CEO Clawback Provisions in the Bailout?

With Congress recognizing the public’s dismay over this massive taxpayer giveaway, we are starting to see some serious questions about the folks who drove the financial ship of state aground.

Hence, its time to take a closer look at pay and severance packages for CEOs at investment houses, banks and mortgage lenders, who perversely stand to benefit from the public’s largesse.

Here’s a quick overview:

Lehman Brothers Chairman and CEO Richard Fuld Jr. made $34 million in 2007. Lehman (OTC:LEHMQ) filed for Chapter 11 Bankruptcy protection earlier this month. Fuld also sold nearly a half-billion –$490 million – from selling LEH stock;

Goldman Sachs (NYSE:GS)paid its Chairman and CEO Lloyd Blankfein $70 million last year. Co-Chief Operating Officers Gary Cohn and Jon Winkereid were paid $72.5 million and $71 million, respectively.

Bears Sterns (BSC JPM)former chairman Jimmy Cayne, rescued by a $29 billion Fed shotgun wedding to JPM, received $60 million when he was replaced;

American International Group (AIG) chief executive Martin Sullivan got a $14 million compensation package in 2007. He was ousted in June. The insurance giant (NYSE:AIG) is on the receiving end of an $85 billion federal bailout. Robert Willumstad was handed $7 million for his three months at the helm. (Edward Liddy took over as AIG’s chief executive earlier this month).

Morgan Stanley (MS) Chairman John Mack earned $1.6 million + stock. Chief Financial Officer Colin Kelleher got a $21 million paycheck in 2007. Morgan Stanley also received an expedited approval to become a banking holding company in 48 hours — that’s record time.

Countrywide Financial’s (CWF BAC) founder & CEO Angelo Mozilo,  which has been at the forefront of the subprime fiasco, cashed in $122 million in stock options in 2007; His total take is estimated at over $400 million dollars;

• Stanley Neal, who steered Merrill Lynch (NYSE:MER) into financial collapse before being taken over by Bank of America, was given a package of $160 million when he left his post last year; That package makes current CEO John Thain was paid $17 million in salary, bonuses and stock options in 2007 look like a bargain.

Bank of America (NYSE:BAC) is acquiring Merrill. BofA CEO Kenneth Davis brought home $25 million in 2007.

JP Morgan Chase & Co. (JPM) Chairman and CEO James Dimon earned $28 million in 2007. Chase  acquired troubled investment house Bear Stearns earlier this year with the federal reserve backstopping $29 billion in Bear assets to help get the deal done.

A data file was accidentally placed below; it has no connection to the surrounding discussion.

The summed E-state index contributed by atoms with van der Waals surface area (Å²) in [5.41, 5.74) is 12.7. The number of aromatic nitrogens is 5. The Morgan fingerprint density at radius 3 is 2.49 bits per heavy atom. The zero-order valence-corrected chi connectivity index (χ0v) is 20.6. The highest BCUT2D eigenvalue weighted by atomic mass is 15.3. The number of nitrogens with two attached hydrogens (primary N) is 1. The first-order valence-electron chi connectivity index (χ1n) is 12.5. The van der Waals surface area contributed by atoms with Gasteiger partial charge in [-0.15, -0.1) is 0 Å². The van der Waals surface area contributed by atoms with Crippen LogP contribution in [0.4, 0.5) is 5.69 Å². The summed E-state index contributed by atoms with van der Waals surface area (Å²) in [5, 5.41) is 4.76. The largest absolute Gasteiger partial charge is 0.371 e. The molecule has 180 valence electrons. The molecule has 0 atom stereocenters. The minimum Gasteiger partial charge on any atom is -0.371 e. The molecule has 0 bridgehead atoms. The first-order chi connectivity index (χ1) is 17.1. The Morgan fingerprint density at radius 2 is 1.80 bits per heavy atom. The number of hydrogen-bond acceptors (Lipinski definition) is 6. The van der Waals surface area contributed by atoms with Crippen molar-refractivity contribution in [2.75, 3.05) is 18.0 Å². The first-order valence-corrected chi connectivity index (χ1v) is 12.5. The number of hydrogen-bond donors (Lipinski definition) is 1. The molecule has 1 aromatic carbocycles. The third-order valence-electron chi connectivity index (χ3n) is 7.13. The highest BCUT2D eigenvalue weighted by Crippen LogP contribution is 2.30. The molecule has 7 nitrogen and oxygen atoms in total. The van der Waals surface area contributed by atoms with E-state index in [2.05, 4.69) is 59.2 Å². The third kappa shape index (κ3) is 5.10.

Fannie Mae (FNM) CEO Daniel Mudd received $11.6 million in 2007. His counterpart at Freddie Mac (FRE) Richard Syron, brought in $18 million. Federal government is taking over the mortgage backers with Herbert Allison to serve as Fannie CEO and David Moffett the new CEO at Freddie.

Wachovia Corp. (WB) Chairman and CEO G. Kennedy Thompson received $21 million in 2007. He was succeeded by Robert Steel as CEO in July. Steel is slated to get a $1 million salary with an opportunity for a $12 million bonus, according to CEO Watch. Wachovia (NYSE:WB) is one of the banks that could be sold in the midst of the financial crisis.

• Seattle-based Washington Mutual (WM) will pay its new CEO Alan Fishman a salary and incentive package worth more than $20 million through 2009 for taking the helm of the battered bank, according to the Puget Sound Business Journal.



Did I miss anyone? (Many of these do not include stock option packages)

Its time to start talking about a clawback provision as the grounds of any bailout.  As I have argued in the past, I have no problem with people making millions or billions IF THEY EARN IT.

But these guys above? If every man woman and child in the USA is going to be on the hook for a Wall Street Incompetence Tax of $5-10k each, then the folks who brought us this mess, and took bonuses under the false pretense that the profits they generated were real, should also shoulder some of the costs . . .


UPDATE: September 24, 2008 9:22am

I just noticed the NYT had a front page article on the same subject, only without any dollar figures as to the salaries and bonuses.

Consider the above a NYT sidebar.


What’s Wrong With Billionaire Fund Managers?  (April 2008)


CEO pay: What those involved in the financial meltdown made

Mike Sunnucks and Chris Casacchia
The Puget Sound Business Journal contributed to this story
Phoenix Business Journal, Tuesday, September 23, 2008 – 11:58 AM MST

Bailout should cut the cords of golden parachutes
The Patriot Ledger Sep 23, 2008 @ 06:30 AM

In Bailout Furor, Wall Street Pay Becomes a Target
NYT, September 23, 2008

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